Some time ago, I promised before and after floor plans for our kitchen. We are about to take possession of the kitchen (it’s all over save for a walk-through, a few touch-ups and one last big hit to our bank account), and I figured I should post the plans before the final photos. For those of you who’ve been checking out the remodeling photos, and are somewhat spatially inclined, these drawings will hold few surprises.
Here’s the kitchen before:
The most outstanding “feature” of our old kitchen, from a designer’s point of view, was that it had four doors. Four! Where did all of those doors lead? The door on the bottom wall into the living room, the door of the lower left onto the stair to the second floor, the door on the upper left onto the basement stair, and the doorway on the right into the laundry room (and to the powder room and back door). The traffic pattern created by all of those doors limited the space available for the kitchen itself; the room was really a big hallway, with a kitchen tucked in around the edges. The L-shaped cabinets, with sink and range, fit into the one corner not part of the circulation space. The refrigerator sat up against the wall between the two stair doors. And the microwave was on a butcherblock next to the chimney (the gray box between the two stair doors) for the boiler in our basement.
With help from my architect father, I fought with the layout of this kitchen for the first three years that Paul and I owned the house. We were trying to keep all of the doors, so our initial redesigns were attempts to shift and/or minimize the existing circulation paths through the kitchen. After generating one too many unsatisfactory ‘solutions,’ I finally talked Paul into giving up one door into the kitchen.
By closing off the door to the second floor stair (at the lower left), we turned a cross-shaped circulation path into a T. We would have more wall space for cabinets and appliances. The existing L of cabinets could be changed to a simple, straight run with the sink in the middle. All we had to do was work around the chimney. For several months, I worked on a design that wrapped the chimney in kitchen cabinets. It was rather fussy (not in a good way), and would have been complicated to build. Then one day, after I’d been thinking about and drawing and redrawing this kitchen for four years, I suddenly knew what to do to solve the kitchen layout easily and elegantly. I added one wall.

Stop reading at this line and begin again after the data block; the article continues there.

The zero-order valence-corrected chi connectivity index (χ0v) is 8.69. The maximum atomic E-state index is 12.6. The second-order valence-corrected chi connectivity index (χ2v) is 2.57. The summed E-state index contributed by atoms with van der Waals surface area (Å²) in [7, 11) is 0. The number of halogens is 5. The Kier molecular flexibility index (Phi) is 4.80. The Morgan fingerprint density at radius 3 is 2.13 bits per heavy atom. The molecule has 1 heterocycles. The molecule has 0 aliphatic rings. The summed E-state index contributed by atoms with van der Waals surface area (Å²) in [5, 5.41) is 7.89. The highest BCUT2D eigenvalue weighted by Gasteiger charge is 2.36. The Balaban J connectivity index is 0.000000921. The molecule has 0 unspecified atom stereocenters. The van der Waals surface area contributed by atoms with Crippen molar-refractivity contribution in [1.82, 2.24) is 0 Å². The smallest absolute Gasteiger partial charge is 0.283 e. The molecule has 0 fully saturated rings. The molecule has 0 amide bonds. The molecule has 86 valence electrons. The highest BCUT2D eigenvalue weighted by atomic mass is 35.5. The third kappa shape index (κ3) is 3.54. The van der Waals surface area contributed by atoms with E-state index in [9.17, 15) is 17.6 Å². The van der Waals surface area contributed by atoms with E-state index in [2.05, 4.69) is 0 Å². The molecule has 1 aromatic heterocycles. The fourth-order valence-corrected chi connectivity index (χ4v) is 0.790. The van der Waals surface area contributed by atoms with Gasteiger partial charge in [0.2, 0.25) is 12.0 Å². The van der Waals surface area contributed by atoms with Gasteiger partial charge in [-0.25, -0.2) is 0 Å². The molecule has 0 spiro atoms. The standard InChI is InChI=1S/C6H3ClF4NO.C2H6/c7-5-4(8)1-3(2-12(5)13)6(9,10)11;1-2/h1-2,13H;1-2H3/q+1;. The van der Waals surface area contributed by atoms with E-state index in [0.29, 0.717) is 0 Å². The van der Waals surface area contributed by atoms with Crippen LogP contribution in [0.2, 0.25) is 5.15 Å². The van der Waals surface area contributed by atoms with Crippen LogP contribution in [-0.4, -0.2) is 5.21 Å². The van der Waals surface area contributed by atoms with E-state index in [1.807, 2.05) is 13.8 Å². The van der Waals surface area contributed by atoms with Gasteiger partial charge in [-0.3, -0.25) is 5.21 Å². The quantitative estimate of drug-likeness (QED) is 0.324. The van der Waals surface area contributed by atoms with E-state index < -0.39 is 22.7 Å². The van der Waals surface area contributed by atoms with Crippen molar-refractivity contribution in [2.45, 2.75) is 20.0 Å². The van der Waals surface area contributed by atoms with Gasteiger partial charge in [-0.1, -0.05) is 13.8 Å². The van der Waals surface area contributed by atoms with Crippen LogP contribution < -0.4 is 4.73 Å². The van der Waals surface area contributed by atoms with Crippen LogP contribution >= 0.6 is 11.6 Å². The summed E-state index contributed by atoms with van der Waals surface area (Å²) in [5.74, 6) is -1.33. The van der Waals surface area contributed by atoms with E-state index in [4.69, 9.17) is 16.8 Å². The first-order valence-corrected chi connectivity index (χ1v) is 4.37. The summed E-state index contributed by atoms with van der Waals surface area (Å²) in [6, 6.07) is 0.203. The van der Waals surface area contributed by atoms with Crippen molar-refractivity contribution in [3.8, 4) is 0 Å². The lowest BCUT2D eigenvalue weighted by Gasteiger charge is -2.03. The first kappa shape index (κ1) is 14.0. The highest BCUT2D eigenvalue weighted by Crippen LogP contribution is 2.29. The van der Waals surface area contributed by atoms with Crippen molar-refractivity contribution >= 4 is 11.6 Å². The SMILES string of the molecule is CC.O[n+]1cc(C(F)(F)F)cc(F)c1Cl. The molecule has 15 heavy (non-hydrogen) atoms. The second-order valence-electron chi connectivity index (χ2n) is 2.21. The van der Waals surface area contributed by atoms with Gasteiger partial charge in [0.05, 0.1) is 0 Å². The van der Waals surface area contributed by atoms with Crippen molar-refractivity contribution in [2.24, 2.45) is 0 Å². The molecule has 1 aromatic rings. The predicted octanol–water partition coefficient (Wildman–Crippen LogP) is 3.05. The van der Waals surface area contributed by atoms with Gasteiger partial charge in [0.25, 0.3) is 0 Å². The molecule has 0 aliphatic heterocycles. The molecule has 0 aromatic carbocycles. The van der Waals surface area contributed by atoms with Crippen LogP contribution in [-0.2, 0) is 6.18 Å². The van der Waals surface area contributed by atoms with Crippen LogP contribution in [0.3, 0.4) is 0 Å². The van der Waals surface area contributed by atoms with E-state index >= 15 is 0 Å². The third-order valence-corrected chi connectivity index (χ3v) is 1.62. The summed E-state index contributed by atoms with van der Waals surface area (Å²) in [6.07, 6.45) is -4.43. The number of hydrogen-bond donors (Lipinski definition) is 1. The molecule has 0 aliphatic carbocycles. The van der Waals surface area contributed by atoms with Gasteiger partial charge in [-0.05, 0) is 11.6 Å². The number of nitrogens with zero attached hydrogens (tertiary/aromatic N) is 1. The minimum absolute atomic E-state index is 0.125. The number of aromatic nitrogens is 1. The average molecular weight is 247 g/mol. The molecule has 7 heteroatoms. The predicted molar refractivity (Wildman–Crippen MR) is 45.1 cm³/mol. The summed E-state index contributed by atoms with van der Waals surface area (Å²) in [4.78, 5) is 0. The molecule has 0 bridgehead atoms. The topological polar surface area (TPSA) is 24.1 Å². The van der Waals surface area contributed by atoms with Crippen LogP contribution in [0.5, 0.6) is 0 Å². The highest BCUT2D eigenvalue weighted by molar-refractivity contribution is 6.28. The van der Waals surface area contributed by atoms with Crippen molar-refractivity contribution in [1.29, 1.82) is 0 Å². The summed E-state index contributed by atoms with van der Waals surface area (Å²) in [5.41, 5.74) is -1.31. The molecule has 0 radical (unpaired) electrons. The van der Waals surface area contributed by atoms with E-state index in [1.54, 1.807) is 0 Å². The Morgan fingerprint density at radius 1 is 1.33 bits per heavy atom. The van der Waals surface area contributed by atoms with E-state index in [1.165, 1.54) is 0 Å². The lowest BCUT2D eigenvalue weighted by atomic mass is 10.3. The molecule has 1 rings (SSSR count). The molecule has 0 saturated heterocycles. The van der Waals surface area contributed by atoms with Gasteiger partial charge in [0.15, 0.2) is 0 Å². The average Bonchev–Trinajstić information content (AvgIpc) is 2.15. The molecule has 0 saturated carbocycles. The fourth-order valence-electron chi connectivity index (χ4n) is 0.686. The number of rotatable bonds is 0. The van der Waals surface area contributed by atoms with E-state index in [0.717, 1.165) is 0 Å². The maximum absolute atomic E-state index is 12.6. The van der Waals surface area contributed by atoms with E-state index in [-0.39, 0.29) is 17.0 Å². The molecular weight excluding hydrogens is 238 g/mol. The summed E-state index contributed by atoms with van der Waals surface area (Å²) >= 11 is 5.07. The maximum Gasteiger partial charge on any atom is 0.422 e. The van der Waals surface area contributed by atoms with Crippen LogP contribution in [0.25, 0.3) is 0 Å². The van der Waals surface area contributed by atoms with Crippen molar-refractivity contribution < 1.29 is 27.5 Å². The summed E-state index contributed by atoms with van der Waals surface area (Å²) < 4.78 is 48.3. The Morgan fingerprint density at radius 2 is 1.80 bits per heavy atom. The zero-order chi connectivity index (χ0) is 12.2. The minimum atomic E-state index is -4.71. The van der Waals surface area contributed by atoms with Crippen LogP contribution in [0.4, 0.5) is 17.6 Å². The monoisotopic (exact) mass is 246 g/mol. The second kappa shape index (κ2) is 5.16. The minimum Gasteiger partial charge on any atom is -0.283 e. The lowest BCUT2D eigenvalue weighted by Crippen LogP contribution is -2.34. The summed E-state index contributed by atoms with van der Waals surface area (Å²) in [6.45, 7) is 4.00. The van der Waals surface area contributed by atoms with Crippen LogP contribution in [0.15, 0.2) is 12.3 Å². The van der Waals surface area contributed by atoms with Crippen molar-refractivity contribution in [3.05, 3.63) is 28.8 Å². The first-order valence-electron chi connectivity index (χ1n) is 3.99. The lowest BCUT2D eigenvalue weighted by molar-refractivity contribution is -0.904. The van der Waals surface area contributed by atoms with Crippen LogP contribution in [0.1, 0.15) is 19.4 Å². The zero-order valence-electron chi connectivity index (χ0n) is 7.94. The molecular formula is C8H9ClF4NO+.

Here’s the kitchen after:
The new wall runs along the face of the chimney, parallel to the stair wall. Not only does it create a straight wall on which to put cabinets, the refrigerator and the range, but the spaces between the new wall and the stair wall are useful. At the lower corner of the plan, the new wall creates a closet off the stair landing. Our house had no hall closet, so even a small closet with room enough to hang a few coats and store the vacuum cleaner seems luxurious. To the other side of the chimney, the alcove between new wall and stair wall is just the right size for pantry shelves.
Those of you who know something about kitchen design will recognize that the work triangle (a triangle drawn between the kitchen sink, range and refrigerator) is a little oddly shaped, but it still works. We’ll cook with the kitchen we have, and be much happier than in its predecessor. We also moved the washer and dryer to the basement, freeing up that space, with its northeastern exposure and abundant morning light, to become a small breakfast nook.
We’ll be moving back into the kitchen this weekend. There will be photos. There will be cooking. There may even be photos of cooking. It’s going to be good.